check O:-)

" and, in the last analysis, other human beings,"

check O:-)

"as well as a wish to conciliate hidden powers"

only the really mean ones. B-)

Seriously, it's the first part--wanting power over time and history and other human beings--that seems most fundamental to the objection; it's consistent with the Church's objection to birth control and euthanasia as well. I can see why; they are godly powers.

Re: What the Catholics say

#9
The Roman Catholic Church certainly has views with regards to some uses of tarot, but not against tarot per se. The Catechism of the Catholic Church states the following:
Divination and magic

2115 God can reveal the future to his prophets or to other saints. Still, a sound Christian attitude consists in putting oneself confidently into the hands of Providence for whatever concerns the future, and giving up all unhealthy curiosity about it. Improvidence, however, can constitute a lack of responsibility.

2116 All forms of divination are to be rejected: recourse to Satan or demons, conjuring up the dead or other practices falsely supposed to "unveil" the future.48 Consulting horoscopes, astrology, palm reading, interpretation of omens and lots, the phenomena of clairvoyance, and recourse to mediums all conceal a desire for power over time, history, and, in the last analysis, other human beings, as well as a wish to conciliate hidden powers. They contradict the honor, respect, and loving fear that we owe to God alone.

2117 All practices of magic or sorcery, by which one attempts to tame occult powers, so as to place them at one's service and have a supernatural power over others - even if this were for the sake of restoring their health - are gravely contrary to the virtue of religion. These practices are even more to be condemned when accompanied by the intention of harming someone, or when they have recourse to the intervention of demons. Wearing charms is also reprehensible. Spiritism often implies divination or magical practices; the Church for her part warns the faithful against it. Recourse to so-called traditional cures does not justify either the invocation of evil powers or the exploitation of another's credulity.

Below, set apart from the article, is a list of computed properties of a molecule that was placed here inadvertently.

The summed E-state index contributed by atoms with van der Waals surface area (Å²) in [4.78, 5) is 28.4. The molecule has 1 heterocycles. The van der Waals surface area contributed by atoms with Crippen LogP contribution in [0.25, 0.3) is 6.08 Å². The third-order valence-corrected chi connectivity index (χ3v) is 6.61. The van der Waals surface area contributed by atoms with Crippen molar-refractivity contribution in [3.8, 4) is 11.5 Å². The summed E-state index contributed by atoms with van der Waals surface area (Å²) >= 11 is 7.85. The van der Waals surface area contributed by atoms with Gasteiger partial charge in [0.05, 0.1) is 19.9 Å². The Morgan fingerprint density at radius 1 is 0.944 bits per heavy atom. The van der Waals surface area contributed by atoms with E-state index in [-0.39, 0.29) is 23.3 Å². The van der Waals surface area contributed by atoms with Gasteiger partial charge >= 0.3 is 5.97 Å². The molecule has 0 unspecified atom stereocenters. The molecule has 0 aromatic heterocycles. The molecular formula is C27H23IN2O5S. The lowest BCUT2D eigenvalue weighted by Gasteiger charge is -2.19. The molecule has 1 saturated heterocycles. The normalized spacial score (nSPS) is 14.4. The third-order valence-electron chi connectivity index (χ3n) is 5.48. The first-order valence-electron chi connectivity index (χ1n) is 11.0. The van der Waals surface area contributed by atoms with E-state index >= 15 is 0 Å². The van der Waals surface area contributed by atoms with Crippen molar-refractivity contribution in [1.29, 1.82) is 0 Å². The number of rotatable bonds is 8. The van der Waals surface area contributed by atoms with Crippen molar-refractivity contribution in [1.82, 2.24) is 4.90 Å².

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Re: What the Catholics say

#10
Reece wrote:
debra wrote:" desire for power over time, history"
Aren't these powers that the Church reserves for itself?
I think this is the point. And the same applies to "occult" powers: the Catholic Church aims at holding a monopoly on spiritual things. Spiritual things are mysterious and hidden, or occult; the Church only admits that they can be known through a "Revelation" that must always go through the official channels managed by the Church. Any attempt to communicate with the spirit, which is the force behind any true power, must go through the Church.

Of course, the Church has lost its spiritual monopoly since a few centuries now. Still it does not try to evolve. It seems obvious to me that the use that is now made of Tarot (and Astrology and other forms of divination) is as a tool to make contact with the unconscious, which is, by definition, hidden. The Church, instead of stating more clearly that the unconscious and the soul are its monopoly, condemns those things in themselves. But, if any direct contact with the soul must be forbidden because it requires "recourse to Satan or demons", then the human soul must be devilish.
debra wrote: Seriously, it's the first part--wanting power over time and history and other human beings--that seems most fundamental to the objection; it's consistent with the Church's objection to birth control and euthanasia as well. I can see why; they are godly powers.
Without going into a discussion about euthanasia, I agree that the statement of the Catechism seems to put Tarot reading and euthanasia on the same level. But is this really the case? Is it true that people who read Tarot are trying to gain control on other people? To exercise power ("supernatural power" ?) on life and death?

My impression is that this part of the Catechism comes straight from the XV Century inquisition, and completely ignores all the cultural changes of the last five centuries. Applying it to Tarot reading denotes a complete ignorance not only of the history of Tarot and its Christian meaning (which are indeed ignored by Tarot readers as well) but also to the simple reality of what contemporary people do with tarot and why.

Marco